Studying Winter Mammal Ecology in the Adirondacks
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Studying Winter Mammal Ecology in the Adirondacks

We’re teaching Winter Mammalian Ecology. It’s an EFB class, so we’re in the biology department, and it’s a 10-day class, so a short course, and we have the students come in. They’re pretty much upperclassmen. They’ve taken ecology and had some prerequisites in their program. And we bring them in here for a weekend in February and then the week of Spring Break, so they’re here in March. We’re going 12 to 14 hours a day. It’s a three credit class, so it’s a ton of work in a very short amount of time,
but it’s a tremendous amount of fun. This really puts you in the environment. It
puts you in the situation. It’s funny, when a lot of people look at ESF and they say, Okay you have an environmental school, but it’s in the middle of Syracuse. It’s in the city. How are you going to learn about forestry and mammals, and all of the things that ESF represents when you’re in the middle of the city? So coming here to the Newcomb campus is really awesome because you’re in the elements. You’re out there. You can put yourself in the animals’ shoes and kind of see how things go. It’s a high demand class, so everyone who’s in here is really interested in what we’re doing. So it’s nice to be in that sort of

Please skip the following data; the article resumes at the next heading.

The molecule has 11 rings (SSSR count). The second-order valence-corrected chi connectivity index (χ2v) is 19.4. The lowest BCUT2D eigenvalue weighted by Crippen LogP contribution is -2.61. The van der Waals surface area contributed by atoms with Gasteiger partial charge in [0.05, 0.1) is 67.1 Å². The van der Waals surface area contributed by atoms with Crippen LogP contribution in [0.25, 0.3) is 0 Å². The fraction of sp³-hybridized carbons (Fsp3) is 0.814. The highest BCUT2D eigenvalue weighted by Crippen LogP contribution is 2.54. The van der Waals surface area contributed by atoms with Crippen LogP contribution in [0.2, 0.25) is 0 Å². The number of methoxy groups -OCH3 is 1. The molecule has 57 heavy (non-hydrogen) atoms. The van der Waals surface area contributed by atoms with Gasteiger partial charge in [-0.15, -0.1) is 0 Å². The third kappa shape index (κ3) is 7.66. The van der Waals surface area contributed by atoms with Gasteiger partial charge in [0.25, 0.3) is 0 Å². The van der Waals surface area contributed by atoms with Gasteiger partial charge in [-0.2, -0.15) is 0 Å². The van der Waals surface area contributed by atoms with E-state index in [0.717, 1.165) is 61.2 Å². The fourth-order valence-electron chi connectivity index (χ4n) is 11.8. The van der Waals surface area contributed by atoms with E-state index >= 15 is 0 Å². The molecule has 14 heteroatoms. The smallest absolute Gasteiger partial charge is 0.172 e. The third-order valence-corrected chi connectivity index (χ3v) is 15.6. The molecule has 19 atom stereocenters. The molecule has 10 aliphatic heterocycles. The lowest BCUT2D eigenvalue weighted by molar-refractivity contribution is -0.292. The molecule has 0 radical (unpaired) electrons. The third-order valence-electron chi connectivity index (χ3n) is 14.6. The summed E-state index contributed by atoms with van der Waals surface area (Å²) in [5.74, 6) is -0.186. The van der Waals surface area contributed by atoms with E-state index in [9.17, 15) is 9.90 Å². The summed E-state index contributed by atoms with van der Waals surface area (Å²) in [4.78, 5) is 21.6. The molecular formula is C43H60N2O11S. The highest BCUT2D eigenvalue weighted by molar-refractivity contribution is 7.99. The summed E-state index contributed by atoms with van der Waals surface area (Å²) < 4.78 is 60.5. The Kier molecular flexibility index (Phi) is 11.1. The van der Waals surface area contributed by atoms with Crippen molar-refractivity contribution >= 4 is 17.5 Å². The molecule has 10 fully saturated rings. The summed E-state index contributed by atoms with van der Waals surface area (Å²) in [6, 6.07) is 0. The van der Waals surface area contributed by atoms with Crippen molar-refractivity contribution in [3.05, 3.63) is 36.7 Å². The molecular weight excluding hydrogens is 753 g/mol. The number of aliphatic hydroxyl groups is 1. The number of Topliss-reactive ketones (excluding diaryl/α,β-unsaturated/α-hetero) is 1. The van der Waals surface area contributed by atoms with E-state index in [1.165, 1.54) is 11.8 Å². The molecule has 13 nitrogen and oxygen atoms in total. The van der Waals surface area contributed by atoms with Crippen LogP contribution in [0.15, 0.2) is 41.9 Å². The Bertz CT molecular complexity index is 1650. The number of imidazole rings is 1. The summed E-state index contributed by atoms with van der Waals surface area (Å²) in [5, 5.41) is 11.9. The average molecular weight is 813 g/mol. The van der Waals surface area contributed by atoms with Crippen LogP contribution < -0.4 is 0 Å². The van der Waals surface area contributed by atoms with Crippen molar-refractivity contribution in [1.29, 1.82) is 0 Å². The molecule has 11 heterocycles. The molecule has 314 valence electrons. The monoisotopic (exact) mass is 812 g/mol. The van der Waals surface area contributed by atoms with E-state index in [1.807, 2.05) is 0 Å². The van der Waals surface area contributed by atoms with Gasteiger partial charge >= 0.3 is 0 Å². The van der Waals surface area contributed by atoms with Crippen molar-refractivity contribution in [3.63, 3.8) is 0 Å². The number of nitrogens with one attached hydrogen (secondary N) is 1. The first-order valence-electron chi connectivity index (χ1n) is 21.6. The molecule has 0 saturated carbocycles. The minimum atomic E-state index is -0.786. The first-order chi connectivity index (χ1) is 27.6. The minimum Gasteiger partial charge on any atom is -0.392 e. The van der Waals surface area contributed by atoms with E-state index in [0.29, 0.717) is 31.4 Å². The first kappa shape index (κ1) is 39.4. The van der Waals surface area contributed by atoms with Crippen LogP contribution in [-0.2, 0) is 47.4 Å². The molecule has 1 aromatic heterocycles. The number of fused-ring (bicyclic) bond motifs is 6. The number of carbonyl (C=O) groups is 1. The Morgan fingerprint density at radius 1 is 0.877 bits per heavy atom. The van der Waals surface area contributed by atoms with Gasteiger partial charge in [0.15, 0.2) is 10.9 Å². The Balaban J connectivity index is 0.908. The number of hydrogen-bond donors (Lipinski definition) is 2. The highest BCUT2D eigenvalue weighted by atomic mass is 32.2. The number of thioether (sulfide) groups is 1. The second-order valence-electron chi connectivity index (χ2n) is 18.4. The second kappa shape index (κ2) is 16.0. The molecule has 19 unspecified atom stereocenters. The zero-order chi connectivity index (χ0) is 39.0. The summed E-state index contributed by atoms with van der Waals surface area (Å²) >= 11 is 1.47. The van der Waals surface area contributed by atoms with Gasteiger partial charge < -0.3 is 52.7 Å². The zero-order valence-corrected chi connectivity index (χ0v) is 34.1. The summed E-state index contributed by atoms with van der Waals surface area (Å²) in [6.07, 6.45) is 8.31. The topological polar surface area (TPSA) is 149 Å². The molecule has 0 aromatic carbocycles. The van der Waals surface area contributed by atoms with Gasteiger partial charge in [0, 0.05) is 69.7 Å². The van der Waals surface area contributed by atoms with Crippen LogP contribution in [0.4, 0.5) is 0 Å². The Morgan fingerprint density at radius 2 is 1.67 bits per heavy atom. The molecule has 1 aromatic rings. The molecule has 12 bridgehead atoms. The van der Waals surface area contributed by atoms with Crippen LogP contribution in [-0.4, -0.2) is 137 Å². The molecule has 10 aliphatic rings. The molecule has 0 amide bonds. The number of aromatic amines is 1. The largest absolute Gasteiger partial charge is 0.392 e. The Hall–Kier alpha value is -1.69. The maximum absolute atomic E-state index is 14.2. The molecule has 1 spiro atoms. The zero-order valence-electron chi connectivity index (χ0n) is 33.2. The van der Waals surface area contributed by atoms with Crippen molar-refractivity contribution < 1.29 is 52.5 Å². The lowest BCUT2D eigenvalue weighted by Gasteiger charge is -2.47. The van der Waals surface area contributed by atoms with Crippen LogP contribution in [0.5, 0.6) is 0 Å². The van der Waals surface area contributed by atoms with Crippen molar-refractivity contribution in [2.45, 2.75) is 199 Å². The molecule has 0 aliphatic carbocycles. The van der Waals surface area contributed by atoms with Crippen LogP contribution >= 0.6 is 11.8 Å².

a group of people. We have access to this huge plot of land in the Adirondacks. A ton of people don’t even get to see it. So, to get to take a class up here’s I think really the best option at least at some point within your time at ESF. I’ve done similar field courses at other institutions where I did my undergrad, and by far this has been the best experience that I’ve had.

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